For the inaugural exhibition of its new gallery space, MARCH presents an installation of self-portraits by sixteen artists with whom they have worked over the years.
Pre-Renovation Potluck unites the works of Hawkins Bolden, Bruce Burris, Thornton Dial, Olive Hayes, Y. Malik Jalal, Leasho Johnson, Claudia Keep, Evelyn Massengill, Guy Mendes, Jiha Moon, Misleidys Francisca Castillo Pedroso, Dianna Settles, Aaron Michael Skolnick, Mary T. Smith, Lina Tharsing, and Mose Tolliver, around the metaphorical table of our new brick-and-mortar location before the architects and builders have their way.
Mary T. Smith
A poor child of Mississippi condemned to the hardest work, this African-American woman began, in the evening of her life, a work that resembles a real graphic blues. Mary T Smith gave shape to her personal cosmology by painting on sheets of corrugated iron and wooden panels arranged around her house. Her “solar aesthetic” - says Daniel Soutif - and her powerfully elementary modes of representation made a strong impression on Basquiat. Now considered an emblematic figure of American art brut, her works have been added to the Metropolitan Museum of Art (New York), the Smithsonian Museum of American Art (Washington) and the High Museum of Art (Atlanta).
Hawkins Bolden, half Creole and partially Native American, went blind at the age of 8 after a baseball accident. The small house he lived in in the city was stuck between a car wash and a high brick wall. In the shade of this wall, there was a small garden that Bolden loved and protected from external aggression with “scarecrows” that he made with found objects. These sculptures were embedded in the ground and had faces made of car wheel covers, metal pots and metal plate ends. Each surface was pierced with holes and decorated with rubber hose ends and pieces of carpet.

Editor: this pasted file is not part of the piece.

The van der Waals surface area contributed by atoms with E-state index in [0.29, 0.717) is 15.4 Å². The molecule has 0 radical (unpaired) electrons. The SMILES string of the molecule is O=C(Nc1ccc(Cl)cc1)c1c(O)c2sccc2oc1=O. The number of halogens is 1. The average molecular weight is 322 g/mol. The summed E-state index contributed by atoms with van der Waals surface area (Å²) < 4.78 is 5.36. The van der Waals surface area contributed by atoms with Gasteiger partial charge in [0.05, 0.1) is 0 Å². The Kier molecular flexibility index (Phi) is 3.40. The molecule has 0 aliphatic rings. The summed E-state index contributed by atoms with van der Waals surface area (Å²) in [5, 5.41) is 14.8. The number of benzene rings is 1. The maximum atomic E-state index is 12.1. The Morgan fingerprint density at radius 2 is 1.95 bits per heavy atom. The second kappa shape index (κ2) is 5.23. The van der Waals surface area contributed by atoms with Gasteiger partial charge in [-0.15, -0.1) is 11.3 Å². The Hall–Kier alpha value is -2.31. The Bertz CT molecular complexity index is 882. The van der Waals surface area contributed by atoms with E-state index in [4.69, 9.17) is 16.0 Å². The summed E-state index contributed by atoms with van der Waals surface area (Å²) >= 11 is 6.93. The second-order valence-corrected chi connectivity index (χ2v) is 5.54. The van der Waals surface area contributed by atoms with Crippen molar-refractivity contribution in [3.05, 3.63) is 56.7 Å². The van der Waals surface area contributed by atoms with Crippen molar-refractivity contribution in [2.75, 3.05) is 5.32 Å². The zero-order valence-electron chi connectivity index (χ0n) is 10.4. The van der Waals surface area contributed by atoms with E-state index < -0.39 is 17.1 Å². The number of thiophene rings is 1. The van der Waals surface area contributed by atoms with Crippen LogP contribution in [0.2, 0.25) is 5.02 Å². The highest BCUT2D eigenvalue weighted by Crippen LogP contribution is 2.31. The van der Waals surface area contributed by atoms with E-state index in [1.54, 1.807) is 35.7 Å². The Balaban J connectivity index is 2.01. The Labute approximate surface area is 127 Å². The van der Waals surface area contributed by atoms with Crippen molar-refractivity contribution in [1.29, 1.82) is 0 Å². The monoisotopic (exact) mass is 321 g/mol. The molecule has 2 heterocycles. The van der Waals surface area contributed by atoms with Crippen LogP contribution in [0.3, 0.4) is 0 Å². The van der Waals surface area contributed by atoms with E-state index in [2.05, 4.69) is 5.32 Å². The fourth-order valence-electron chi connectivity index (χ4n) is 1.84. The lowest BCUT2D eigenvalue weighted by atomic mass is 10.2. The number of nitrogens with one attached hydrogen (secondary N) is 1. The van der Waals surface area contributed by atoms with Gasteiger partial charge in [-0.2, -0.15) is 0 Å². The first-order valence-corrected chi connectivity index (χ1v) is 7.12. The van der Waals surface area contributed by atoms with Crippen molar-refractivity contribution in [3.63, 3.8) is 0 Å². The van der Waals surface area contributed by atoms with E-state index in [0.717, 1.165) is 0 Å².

Thornton Sr. Dial
Thornton Dial, Sr. was born in Emmel, Alabama in 1928. Over a period of thirty years, he worked onand-off for the Pullman Standard Company, a company known for manufacturing metal railroad cars. Dial lives in Bessemer, Alabama where he is the patriarch of a clan of artists and an accomplished painter and sculptor. All of Dial’s work emerges from a tireless mining of his own experience and of the events of our time. His use of materials – fencing, cow bones, corn stalks, scrap metal, pottery shards, birdbaths, clothing, stuffed animals, rope, carpet, and unusual combinations of paints and stains – renders his work by turns raw and lyrical.
Mose Tolliver grew up in the Pike Road Community in Alabama, born to a family of sharecropper’s. In the late 1960’s, a load of marble crushed his legs and almost killed him. The accident left him unable to work. In 1970, at the encouragement of his former employer, he began to paint. Developing a signature wet-on-wet technique, Tolliver began painting animals, people, plants, fruits and vegetables, all in flat perspective, stylistically refined as elementary shapes and symbols.
Misleidys Francisca Castillo Pedroso
This Cuban artist has no other means of expression than that of her creation. The walls of her home, where she lives with her mother, are covered with drawings of bodybuilders, brown tape scattered along the outlines. A true community of men, women, hermaphrodites and wildlife, Misleidys has built her sociality through her work. Discovered by the gallery in 2014, she has been featured in more than 10 international exhibitions since 2018, including New Images of Man in Los Angeles, Flying High in Vienna, and Independent in New York. Acclaimed by Matthew Higgs and Karen Wong (New Museum, NYC), the artist has been the subject of recent reviews in the New York Times and Art in America.